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The Woman in Black, adapted by Stephen Malltratt from the book by Susan Hill, is the second production in the 2012 Iowa Summer Rep season of “Chills and Thrills.” It will open at 8 p.m. Thursday, June 28, in the E.C. Mabie Theatre of the University of Iowa Theatre Building.
Other performances of the production, directed by Iowa Summer Rep regular Mary Beth Easley from New York, will be at 8 p.m., June 29 and 30, and July 5-7.
The Woman in Black, the long-running London hit, is a bone-chilling mystery of the imagination, especially notable for having only two actors and one ghost perform the entire play. The story follows Arthur Kipps, a young lawyer, as he journeys to the small market town of Crythin Gifford to attend the funeral of a client, Mrs. Alice Drablow.
At the funeral, he sees a young woman with a wasted face, dressed all in black, standing in the churchyard. Puzzled by the villagers' reluctance to speak of the woman in black, Kipps goes to Mrs. Drablow's abode, Eel Marsh House, a creepy old building in the middle of a marsh, cut off at high tide.
Sorting through Mrs. Drablow's papers, he finds a box of letters and ultimately discovers the dreadful secret of the woman in black, at a terrible cost.
Easley says, "As I sit in the theater and watch the beginning of this play, I cannot contain my excitement. My heart starts to beat a little faster, and I find myself giddy, breathless with the possibility. This play does exactly what theater does at its best: It opens your imagination, and carries you into another realm!"
The Woman in Black opened in London in 1989 and is still being performed there, becoming one of the longest-running plays in the history of the West End. It was recently made into a major motion picture, starring Daniel Radcliffe.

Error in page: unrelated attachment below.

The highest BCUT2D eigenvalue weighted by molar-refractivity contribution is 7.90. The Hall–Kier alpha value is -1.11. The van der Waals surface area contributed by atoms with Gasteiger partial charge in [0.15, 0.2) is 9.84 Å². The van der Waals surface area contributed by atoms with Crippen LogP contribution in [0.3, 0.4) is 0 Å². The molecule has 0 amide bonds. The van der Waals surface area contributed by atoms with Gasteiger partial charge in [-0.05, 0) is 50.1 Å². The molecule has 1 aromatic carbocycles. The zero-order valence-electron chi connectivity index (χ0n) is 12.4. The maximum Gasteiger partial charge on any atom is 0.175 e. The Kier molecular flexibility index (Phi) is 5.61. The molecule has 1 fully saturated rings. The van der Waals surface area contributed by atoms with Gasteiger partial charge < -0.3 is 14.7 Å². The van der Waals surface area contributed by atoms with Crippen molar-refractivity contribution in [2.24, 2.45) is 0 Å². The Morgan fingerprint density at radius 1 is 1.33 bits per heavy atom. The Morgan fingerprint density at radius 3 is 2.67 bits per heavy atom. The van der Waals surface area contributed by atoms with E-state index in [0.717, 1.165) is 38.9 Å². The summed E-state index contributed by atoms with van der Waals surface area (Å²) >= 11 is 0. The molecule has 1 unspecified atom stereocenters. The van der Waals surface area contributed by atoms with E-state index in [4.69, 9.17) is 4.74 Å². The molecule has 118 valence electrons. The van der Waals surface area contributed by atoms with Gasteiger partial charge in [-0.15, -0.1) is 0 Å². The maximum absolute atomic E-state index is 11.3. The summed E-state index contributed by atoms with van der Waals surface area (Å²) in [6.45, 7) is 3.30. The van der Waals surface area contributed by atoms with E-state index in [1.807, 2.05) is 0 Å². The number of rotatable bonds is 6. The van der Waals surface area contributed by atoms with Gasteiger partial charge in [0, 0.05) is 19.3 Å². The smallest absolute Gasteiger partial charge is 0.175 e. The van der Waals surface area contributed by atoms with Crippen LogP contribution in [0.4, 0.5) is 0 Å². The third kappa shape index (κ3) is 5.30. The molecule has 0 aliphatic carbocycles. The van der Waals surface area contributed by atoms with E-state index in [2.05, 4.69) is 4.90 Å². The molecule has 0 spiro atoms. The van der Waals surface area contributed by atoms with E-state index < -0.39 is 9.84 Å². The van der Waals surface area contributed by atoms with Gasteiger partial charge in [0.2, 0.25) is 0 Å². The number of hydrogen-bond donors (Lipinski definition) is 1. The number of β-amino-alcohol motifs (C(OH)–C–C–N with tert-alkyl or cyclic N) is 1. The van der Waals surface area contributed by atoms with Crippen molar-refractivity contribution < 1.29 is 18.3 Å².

Iowa Summer Rep represents a rich tradition of nearly a century of summer theatre at UI. Beginning with Edward C. Mabie’s arrival on campus in 1920, summer play production became a regular feature at the UI. Beginning in 1939 and continuing for more than 40 years, summer theatre productions were a part of the UI Fine Arts Festival. From 1920 through 1960, summer productions were mounted successively, one after the other.
Starting in 1961, Summer Repertory Theatre was established and presented four plays simultaneously in an alternating rep style. In 1984, Iowa Summer Rep presented its first single-playwright season, offering a unique focus in American summer theatre. In 2000 Summer Rep elevated its status by becoming an Actors’ Equity company.
Tickets for The Woman in Black are $26 ($23 for senior citizens, $13 for youth, and $5 for UI students with a valid UI ID.) Tickets are available in advance from the Hancher box office, 193 University Capitol Centre, www.hancher.uiowa.edu/tickets, 800-HANCHER or 319-335-1160.
Discounted season subscriptions—for either all three Summer Rep shows or Summer Rep plus the opera H.M.S. Pinafore—are available through a downloadable order form. Subscriptions may also be purchased by phone or in person at the box office.
The Department of Theatre Arts is a unit of the Division of Performing Arts in the UI College of Liberal Arts and Sciences. Learn about the division activities at the new ArtsIowa website.